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Uncertainty Prevails On Climate Treaty Ahead Of Copenhagen Summit

The Copenhagen talks may result in a nonbinding declaration on battling global warming, but no treaty.
The Copenhagen talks may result in a nonbinding declaration on battling global warming, but no treaty.
Nearly five weeks before the start of the Climate Change Conference in Copenhagen, Denmark, the United Nations has signaled that it has reduced its expectations about reaching agreement on a new treaty to slow global warming.

More than 15,000 officials from 192 countries are expected to attend the UN conference from December 7-18. They will try to reach an agreement that would replace provisions of the Kyoto Protocol, which expires in 2012.

The Kyoto Protocol requires industrialized countries to reduce greenhouse-gas emissions that cause global warming to 5 percent below 1990 levels by 2012.

In Copenhagen, it was hoped countries would agree on tougher emissions targets for industrialized nations, new targets for developing countries, and funding for poorer nations to adapt to climate change and to curb their own greenhouse gas emissions.

But Janos Pasztor, climate adviser to UN Secretary-General Ban Ki-moon, says Copenhagen most likely won't produce a treaty. He predicts that Copenhagen will push governments as far as they can go on the content of an agreement.

John M. Broder, an energy and environment reporter at the Washington bureau of "The New York Times," tells RFE/RL that the talks will likely lead to a nonbinding political declaration and that international negotiators will agree to continue discussions on a comprehensive treaty next year.

Broder says it is hard to say how far the Copenhagen meeting will be able to go.

"I think it will set the developed countries on a path toward reducing their emissions below a certain benchmark. Whether that is 2005 or 1990, whether it's 10 or 20 percent below, those things probably will not be agreed to," he says. "I think the developing world will agree that they have to slow the pace of growth of their emissions. There will also probably be pieces on financing and adaptation."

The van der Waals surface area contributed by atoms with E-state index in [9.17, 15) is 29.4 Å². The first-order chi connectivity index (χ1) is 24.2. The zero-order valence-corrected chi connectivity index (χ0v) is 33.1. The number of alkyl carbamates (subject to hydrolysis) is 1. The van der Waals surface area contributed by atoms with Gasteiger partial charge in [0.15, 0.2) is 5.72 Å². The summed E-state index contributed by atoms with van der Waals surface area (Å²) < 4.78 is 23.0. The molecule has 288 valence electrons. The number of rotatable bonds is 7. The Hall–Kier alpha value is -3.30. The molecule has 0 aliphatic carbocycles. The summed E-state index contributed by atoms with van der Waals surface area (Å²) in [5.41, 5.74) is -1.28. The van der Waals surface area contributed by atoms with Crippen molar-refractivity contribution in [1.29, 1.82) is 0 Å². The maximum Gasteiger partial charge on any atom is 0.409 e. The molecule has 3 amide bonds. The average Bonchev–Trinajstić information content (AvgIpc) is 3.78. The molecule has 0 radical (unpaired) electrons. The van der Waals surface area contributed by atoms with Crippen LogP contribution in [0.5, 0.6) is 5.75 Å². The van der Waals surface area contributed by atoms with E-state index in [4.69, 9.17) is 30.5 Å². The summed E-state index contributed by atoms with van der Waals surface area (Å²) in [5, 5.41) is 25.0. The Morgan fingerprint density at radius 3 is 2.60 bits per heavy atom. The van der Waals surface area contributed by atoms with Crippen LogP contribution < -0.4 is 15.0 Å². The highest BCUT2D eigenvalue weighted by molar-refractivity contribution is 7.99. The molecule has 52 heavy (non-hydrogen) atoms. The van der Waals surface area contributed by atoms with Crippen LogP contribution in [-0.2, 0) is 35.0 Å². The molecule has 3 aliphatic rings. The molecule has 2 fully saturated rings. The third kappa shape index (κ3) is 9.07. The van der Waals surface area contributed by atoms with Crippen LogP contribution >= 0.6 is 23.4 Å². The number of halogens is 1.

One unresolved issue is an agreement on emission reduction targets for key industrialized countries -- notably the United States, the No. 2 emitter behind China. Other issues include financing for poorer nations, and the best way to deliver and manage those funds.

Broder says one big obstacle to a deal is the unwillingness of the U.S. Congress to enact legislation on reducing carbon emissions 20 percent by 2020 from 2005 levels before Copenhagen.

"The United States' negotiators will be unable to put a firm proposal on the table in Copenhagen. Without a firm and binding pledge in domestic law from the United States, the other countries -- India, China, Brazil, Mexico, Russia -- will not deliver binding targets of their own," Broder says.

According to Kim Carstensen, the leader of the World Wildlife Fund's Global Climate initiative, what is now needed is political will and determination, not diplomatic pessimism.

He tells RFE/RL that it is still possible to outline the core elements of a climate agreement.

"It is very, very likely that the final details of an agreement will have to be negotiated in legal form in 2010," Carstensen says. "What is really important is that the Copenhagen meeting ends up with a clear political agreement on a legally binding format and text of what will be the future climate regime. And I think that is really doable."

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